"I think I could turn and live with the animals. They are so placid and self-contained," writes American poet Walt Whitman (Schellenberg 1). Yes, pets have been part of human culture throughout history, and in American households, they are more common than children. It is reported that 58% of U.S. households have at least one pet, whereas only 35% have children (Whitaker; Witherell 76). Owners spend billions of dollars each year on pet food, accessories, and veterinary care, but apparently pets give back, too (Schellenberg 1). Medical studies show that pet companionship offers concrete health benefits (Simross 14). While only in the past few decades have scientists become interested in the benefits of pets on human health (Schellenberg 2), "as far back as Plato and Socrates, there were admonishments for people to spend time with animals. . .for their health" (Simross 14).
"Researchers into the impact of animals on our health points to a clear relationship between the presence of pets and significantly better physical and emotional well-being" (Witherell 76).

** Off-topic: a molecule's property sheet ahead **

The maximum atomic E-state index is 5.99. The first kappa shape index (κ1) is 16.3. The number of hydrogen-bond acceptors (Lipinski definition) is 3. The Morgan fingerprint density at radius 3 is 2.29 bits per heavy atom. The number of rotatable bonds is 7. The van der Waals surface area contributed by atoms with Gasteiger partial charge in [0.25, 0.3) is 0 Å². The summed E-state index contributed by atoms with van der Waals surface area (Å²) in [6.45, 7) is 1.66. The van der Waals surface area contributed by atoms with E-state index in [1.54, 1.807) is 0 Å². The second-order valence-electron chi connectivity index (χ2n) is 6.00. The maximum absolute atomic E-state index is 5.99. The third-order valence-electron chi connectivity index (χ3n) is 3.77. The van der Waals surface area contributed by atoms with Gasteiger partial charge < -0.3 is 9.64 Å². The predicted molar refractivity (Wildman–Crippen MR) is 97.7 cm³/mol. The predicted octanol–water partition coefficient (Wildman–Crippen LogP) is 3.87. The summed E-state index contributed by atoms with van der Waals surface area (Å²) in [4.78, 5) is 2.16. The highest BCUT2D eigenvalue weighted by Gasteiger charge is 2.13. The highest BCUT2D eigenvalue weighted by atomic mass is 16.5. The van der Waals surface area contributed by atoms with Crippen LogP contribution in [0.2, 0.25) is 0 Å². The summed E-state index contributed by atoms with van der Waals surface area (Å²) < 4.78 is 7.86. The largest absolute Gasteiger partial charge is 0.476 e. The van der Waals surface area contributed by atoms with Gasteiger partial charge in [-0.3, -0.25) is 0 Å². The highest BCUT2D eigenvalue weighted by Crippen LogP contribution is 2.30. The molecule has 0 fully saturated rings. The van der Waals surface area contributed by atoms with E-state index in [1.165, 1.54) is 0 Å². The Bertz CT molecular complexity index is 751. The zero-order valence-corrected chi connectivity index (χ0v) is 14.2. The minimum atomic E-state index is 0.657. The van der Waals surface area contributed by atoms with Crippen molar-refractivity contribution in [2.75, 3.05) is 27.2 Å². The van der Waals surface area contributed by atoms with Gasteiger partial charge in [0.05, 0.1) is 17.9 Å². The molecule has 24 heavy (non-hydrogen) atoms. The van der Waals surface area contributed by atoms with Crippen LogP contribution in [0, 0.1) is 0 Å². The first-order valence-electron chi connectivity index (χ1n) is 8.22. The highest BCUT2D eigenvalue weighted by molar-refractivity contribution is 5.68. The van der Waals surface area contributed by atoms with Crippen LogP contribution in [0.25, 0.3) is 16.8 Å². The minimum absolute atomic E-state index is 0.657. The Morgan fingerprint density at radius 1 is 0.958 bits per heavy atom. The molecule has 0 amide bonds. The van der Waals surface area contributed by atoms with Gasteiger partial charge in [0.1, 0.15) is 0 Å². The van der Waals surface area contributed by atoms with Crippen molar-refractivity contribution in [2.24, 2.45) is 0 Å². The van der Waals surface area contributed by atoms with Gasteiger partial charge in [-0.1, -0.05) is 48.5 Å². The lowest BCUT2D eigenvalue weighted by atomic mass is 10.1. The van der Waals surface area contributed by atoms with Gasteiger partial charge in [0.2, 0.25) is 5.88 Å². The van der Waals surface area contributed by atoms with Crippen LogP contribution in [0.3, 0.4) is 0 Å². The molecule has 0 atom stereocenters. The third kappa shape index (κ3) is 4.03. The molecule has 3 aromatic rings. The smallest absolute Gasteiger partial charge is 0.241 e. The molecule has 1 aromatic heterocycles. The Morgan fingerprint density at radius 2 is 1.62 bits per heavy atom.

Pet owners reported fewer headaches, fewer bouts of indigestion, and less difficulty sleeping in one study (Avanzino). Also, interaction with animals is shown to reduce blood pressure and heart rate, subtle changes with enormous health benefits (Whitaker; Schellenberg 2). For example, a large Australian study reported in 1992 indicated that pet owners are at lower risk for heart disease than non-pet owners because of lower total cholesterol and triglyceride levels and lower blood pressure (Schellenberg 2). A recent study at UCLA found that 37% of Medicare patients who owned pets visited their doctor less frequently and seemed to tolerate stressful events better (Whitaker). These are only the physical benefits.
"Being with animals. . .is just good for our hearts and souls. We . . .know that...